- Company structure (organizational and legal)
5. Service or product line
- What you sell and how it helps consumers
- Plans for patents/copyrights
6. Marketing strategy
- How you’ll attract and retain business
7. Funding request
- How much money you need and how you will use it
8. Financial projections
- Show how you plan to start making a profit
- Five-year financial outlook
- Tell the financial story of your business
Research and Plan for Success
Preparation is the most important part of starting a business and will be the most time-consuming step of this process; before you can open your doors to customers, you’ll need to calculate your startup costs, conduct market research, and identify your unique value proposition.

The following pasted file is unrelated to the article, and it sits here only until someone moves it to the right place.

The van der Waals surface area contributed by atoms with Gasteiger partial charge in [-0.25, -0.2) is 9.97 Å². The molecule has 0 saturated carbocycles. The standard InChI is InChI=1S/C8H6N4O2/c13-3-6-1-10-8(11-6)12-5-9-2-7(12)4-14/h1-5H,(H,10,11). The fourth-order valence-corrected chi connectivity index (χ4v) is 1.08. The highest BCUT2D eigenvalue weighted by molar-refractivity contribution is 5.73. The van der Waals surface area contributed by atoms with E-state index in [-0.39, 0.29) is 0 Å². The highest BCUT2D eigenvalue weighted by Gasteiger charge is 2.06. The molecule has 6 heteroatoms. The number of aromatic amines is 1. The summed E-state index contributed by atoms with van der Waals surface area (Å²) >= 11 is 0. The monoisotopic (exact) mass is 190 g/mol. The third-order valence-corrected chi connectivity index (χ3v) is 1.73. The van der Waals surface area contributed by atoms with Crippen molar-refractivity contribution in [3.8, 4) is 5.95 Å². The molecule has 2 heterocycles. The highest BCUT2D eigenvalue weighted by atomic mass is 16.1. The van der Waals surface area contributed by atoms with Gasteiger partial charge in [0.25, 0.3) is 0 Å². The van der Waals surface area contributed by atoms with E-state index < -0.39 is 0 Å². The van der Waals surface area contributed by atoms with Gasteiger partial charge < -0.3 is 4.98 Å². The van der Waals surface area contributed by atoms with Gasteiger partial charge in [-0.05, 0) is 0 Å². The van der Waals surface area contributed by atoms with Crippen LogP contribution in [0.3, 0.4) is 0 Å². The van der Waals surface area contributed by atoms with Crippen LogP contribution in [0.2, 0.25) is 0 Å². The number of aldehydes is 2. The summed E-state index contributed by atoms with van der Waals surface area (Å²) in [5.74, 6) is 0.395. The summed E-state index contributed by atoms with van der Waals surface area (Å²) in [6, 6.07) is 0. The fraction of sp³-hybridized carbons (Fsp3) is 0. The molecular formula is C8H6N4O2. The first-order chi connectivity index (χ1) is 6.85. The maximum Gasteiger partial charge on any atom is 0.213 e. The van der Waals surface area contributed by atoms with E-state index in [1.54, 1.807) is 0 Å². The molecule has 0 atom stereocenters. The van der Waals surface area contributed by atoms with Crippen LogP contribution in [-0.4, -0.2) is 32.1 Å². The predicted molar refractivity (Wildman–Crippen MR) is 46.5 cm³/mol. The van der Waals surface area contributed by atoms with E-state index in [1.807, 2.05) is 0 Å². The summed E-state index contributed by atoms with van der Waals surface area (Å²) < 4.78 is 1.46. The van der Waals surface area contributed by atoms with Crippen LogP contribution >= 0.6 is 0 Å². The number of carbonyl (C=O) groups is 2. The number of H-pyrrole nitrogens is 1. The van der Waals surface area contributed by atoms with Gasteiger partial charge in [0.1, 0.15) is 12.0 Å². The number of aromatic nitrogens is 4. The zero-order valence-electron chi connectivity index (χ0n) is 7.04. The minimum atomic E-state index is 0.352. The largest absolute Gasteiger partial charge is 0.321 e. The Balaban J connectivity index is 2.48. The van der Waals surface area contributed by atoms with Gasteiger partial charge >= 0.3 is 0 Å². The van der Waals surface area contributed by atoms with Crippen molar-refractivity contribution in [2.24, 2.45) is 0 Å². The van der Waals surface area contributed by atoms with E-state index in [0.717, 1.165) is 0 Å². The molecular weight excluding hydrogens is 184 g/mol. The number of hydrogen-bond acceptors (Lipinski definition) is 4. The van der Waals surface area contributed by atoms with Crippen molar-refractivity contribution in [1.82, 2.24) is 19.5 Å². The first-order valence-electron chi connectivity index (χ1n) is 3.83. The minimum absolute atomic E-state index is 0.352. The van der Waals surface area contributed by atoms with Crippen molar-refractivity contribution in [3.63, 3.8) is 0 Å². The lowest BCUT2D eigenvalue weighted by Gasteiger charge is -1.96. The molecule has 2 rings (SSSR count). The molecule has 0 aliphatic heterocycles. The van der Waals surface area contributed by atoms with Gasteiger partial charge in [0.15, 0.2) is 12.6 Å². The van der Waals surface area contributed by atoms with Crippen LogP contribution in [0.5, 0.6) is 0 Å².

The SBA makes it easy to predict how many funds you’ll need upfront to start your business. Use this PDF to see what kinds of expenses you should be planning for and how you could clearly lay the information out so that it’s easy for potential investors to digest.2
As for market research, find out which businesses are most successful in your space, what they’re doing right, and what they could be doing better. You can then convert another company’s weakness into your value proposition and capture the market with your unique offering.
Without funding, a startup is just a dream. Thankfully, there are several ways to obtain funding for a startup. The SBA recommends calculating your startup costs and using that amount to determine whether you can fund yourself or if you’ll need to turn to loans and investors.3 Here are some of the most common sources of startup funding:4